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Byyny's in the building

By MATT WILLIAMS Colorado Daily Staff

CU officials broke ground on a new building Tuesday afternoon, but no dirt was moved. In lieu of a traditional earth-and-shovel ceremony, supporters of the Alliance for Learning Technology, and Society (ATLAS) gathered under a portable tent northeast of the University Memorial Center to celebrate groundbreaking of the $34 million ATLAS Center. Those in attendance weathered rising heat to hear brief speeches from UCSU Tri-exec Garrett Stanton, donor Jim Roser, ATLAS Director Bobby Schnabel and soon-to-be departing CU-Boulder Chancellor Richard Byyny.

"This is a dream come true," Byyny said of the center, which had been delayed three years because of budget cuts. The building is only the beginning, he said. "The rest of the world will help invent ATLAS."

The ATLAS Institute is an "agile, campus-wide catalyst" for the implementation of information technology at CU, according to the motto on its Web site.

Bynyy said he was surprised when Schnabel announced that a second-floor space within the center would bear the former chancellor's name: the Byyny Teaching and Learning Center.

Officials said the five-story, 66,000-square-foot building will facilitate interdisciplinary work for students and faculty at CU as well as scholars around the world.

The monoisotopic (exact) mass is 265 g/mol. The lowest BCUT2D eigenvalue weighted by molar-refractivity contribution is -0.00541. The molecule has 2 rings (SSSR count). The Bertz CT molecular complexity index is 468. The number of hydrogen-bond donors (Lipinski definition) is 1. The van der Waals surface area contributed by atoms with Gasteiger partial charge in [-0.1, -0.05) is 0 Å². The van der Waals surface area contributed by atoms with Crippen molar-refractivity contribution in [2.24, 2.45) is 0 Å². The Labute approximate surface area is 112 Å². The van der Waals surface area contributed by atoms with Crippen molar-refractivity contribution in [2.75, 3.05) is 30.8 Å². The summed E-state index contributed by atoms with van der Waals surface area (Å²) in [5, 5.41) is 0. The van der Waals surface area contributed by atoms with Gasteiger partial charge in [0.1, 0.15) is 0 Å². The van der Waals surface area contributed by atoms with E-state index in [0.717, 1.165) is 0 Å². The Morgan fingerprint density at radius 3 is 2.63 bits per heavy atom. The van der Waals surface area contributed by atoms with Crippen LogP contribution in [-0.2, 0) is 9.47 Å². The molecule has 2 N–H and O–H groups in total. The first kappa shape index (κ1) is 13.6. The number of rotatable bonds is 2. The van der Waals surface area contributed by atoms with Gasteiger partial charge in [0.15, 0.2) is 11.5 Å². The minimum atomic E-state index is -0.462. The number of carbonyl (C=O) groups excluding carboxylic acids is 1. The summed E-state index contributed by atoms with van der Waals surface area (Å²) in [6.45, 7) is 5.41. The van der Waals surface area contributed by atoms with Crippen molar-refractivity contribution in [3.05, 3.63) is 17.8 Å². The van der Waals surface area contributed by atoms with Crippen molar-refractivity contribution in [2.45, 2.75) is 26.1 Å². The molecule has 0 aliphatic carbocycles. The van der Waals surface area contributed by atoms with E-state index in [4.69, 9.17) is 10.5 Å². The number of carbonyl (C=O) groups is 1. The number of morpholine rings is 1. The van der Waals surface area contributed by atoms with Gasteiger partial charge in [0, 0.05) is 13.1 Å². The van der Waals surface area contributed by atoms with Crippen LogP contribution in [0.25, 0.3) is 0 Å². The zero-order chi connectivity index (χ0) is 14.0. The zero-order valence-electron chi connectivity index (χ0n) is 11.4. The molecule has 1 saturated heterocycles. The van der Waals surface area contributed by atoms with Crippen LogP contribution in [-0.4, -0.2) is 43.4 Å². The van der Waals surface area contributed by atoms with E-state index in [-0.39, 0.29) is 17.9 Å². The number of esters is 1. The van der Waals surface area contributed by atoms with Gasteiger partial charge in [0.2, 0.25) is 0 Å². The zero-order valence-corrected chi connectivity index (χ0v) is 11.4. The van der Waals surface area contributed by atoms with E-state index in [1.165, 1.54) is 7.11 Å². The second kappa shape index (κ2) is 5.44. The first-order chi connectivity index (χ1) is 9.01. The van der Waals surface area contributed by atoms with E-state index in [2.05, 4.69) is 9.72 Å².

Schnabel called the building "a center that will transform CU education." He said more than 6,000 students each semester will take classes in the center. Construction is set to begin today at the former site of the Hunter Science Building. The center is slated to open in August 2006.

According to ATLAS, the building will meld the Tuscan Vernacular architectural style of the Boulder campus with a prominent, carillon tower.

"The ATLAS Center exemplifies what can be achieved through partnerships," CU President Betsy Hoffman said at the event.

The biggest partner is the CU student body. Student fees will cover $21 million of the building's $34 million estimated price tag based on a vote by the University of Colorado Student Union last spring.

According to a CU press release, the state of Colorado will chip in $1.6 million and $6.5 million will come from private donations and federal funds. Hoffman said Comcast and Microsoft Corp., among others, are partners in the center.

"Because of the students, this building is going to be remarkable," said UCSU Tri-exec Garrett Stanton. He praised the successful passage of the Capital Constrion Fee last April, which will help fund the ATLAS Center as well as the new Wolf Law Building that broke ground last fall.

The construction fee will increase student fees at CU by $100 starting the fall 2006 semester, increasing to a $400 increase by 2002009. The fee will continue until 2025.

Stanton said he regrets that students have to foot the bulk of the bill: "The reality being that students shouldn't have to pay for these buildings."

Jim and Becky Roser, who are co-chairs of the ATLAS Advisory Board, have donated $2.25 million for the construction of the center. Their last name will be part of the building's official title, though the ATLAS Center hasn't yet been named officially.

Despite his hefty contribution, Jim Roser admitted that CU's students are integral contributors to the building. "Nobody has any money except the students, so we love them," he said.